Writing & Reading vs Speaking
I'm very new to chinese. My question is: should I learn to write and read in chinese (not pinyin) at the same time as I learn to speak? Or concentrate on speaking with the help of pinyin for prounonciation and afterward writing and reading.
Also, my girlfriend is taiwanese, so she learned in traditionnal chinese. Is there a big leap between the simplify chinese and traditionnal one?
suxiaoyaOctober 29, 2010, 03:00 AM
I am not sure there are any rules because it is quite an individual thing. For one authoritative take on this question, though, I'd suggest you take a look at woochinese.com, the blog written by ChinesePod's John B.
John is currently writing posts to address all the big questions facing Mandarin Newbies. Here's one post that might help you:
bykjscnNovember 07, 2010, 02:13 PM
pinyin is like the alphabet of English,i think you should learn pinyin first,and and afterward writing and reading .That's what i do when i was six.Learning chinese is a very long time if you want to learn it well.
markNovember 07, 2010, 02:36 PM
I have a couple observations that might be helpful in regard to studying written Chinese.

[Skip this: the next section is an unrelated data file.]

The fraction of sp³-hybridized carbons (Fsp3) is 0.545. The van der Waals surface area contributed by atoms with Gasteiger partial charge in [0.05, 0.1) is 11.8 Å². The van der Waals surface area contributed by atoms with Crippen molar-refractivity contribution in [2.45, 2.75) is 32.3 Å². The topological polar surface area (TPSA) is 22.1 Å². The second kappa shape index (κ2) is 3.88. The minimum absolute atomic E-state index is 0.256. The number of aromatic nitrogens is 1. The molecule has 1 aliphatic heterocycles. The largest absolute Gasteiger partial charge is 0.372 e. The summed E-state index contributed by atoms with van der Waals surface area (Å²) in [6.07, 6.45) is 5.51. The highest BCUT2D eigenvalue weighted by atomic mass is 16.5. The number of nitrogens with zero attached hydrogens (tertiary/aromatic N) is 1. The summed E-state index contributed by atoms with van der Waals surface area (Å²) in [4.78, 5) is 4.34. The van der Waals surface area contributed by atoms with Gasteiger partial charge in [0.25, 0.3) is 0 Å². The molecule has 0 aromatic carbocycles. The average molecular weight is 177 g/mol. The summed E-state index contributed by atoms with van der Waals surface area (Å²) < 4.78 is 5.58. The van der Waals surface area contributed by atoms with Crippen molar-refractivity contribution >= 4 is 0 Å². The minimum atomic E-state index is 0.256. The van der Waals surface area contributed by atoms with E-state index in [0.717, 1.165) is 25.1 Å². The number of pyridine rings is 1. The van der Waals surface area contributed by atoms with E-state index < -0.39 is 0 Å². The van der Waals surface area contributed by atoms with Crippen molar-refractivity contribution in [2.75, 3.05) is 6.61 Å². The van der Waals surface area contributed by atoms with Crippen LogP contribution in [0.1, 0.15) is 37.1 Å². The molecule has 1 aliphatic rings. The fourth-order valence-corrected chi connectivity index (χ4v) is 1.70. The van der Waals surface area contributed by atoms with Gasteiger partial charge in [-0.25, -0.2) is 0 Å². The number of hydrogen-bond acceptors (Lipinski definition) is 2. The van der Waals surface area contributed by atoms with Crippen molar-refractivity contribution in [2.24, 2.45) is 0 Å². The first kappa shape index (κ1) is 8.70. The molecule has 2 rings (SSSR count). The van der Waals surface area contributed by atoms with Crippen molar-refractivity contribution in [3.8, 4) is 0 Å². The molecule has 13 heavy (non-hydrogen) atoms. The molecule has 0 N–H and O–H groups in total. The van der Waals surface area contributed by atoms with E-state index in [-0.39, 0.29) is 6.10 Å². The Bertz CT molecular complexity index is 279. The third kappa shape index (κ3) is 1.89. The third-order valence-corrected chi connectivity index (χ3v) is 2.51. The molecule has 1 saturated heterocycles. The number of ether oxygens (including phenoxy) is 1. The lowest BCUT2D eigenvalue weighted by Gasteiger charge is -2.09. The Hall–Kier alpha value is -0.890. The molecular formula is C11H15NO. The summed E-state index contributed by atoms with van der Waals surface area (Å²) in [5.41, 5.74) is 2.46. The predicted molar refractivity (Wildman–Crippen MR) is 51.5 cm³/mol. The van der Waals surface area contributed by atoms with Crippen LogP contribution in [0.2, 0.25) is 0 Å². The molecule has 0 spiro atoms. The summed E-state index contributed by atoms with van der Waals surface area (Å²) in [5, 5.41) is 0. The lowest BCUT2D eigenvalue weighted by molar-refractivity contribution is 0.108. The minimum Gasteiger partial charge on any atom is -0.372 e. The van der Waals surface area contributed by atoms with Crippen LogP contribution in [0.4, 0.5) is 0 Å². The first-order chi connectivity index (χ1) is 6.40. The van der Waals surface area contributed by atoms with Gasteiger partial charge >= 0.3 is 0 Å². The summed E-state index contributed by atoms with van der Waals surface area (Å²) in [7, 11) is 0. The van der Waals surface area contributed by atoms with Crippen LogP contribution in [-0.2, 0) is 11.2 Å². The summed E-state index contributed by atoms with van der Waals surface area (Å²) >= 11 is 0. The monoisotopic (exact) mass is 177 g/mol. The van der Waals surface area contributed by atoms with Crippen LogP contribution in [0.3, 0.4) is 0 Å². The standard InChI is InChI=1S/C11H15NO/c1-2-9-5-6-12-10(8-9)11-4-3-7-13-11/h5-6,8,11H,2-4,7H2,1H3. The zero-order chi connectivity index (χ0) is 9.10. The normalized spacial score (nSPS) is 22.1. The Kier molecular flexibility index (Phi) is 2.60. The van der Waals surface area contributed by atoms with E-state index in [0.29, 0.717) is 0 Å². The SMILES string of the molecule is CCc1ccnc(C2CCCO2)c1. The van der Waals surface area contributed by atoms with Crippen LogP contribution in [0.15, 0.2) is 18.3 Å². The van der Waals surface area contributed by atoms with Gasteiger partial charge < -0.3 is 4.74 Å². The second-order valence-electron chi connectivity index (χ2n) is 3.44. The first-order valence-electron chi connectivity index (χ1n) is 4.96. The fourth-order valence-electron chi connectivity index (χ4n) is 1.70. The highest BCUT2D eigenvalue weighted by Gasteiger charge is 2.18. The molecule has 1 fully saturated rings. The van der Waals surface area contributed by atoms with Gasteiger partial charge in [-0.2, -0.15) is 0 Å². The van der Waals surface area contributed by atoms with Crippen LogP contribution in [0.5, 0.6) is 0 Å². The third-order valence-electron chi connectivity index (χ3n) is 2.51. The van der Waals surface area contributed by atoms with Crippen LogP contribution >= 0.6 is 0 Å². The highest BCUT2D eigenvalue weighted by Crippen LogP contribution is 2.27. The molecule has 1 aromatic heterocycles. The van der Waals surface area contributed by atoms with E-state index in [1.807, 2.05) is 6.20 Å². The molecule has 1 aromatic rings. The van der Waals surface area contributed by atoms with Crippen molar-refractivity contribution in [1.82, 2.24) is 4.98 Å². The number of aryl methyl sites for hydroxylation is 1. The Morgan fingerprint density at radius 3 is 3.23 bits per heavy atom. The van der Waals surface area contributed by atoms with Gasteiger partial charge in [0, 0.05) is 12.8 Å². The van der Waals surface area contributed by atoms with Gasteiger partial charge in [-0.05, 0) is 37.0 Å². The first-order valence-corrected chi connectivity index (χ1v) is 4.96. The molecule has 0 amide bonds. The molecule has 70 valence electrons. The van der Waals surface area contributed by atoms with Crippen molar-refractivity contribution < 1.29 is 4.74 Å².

Pros: Writing in characters is much more understandable to Chinese people than writing to them in pinyin. Exchanging text messages and emails with Chinese people can be a very effective way to learn. It is going to take you a long time to learn characters. So, an early start won't hurt. Being able to read Chinese will help with speaking and listening. (Speaking, because any text will give your more examples. Listening, because you can read transcripts sub-titles, etc. and answer questions about what was said for yourself.)
Cons: It is going to take a long time to learn enough characters to read anything. So, if you want quick gratification to maintain your enthusiasm for Chinese, diving into its written form won't be the right path for you.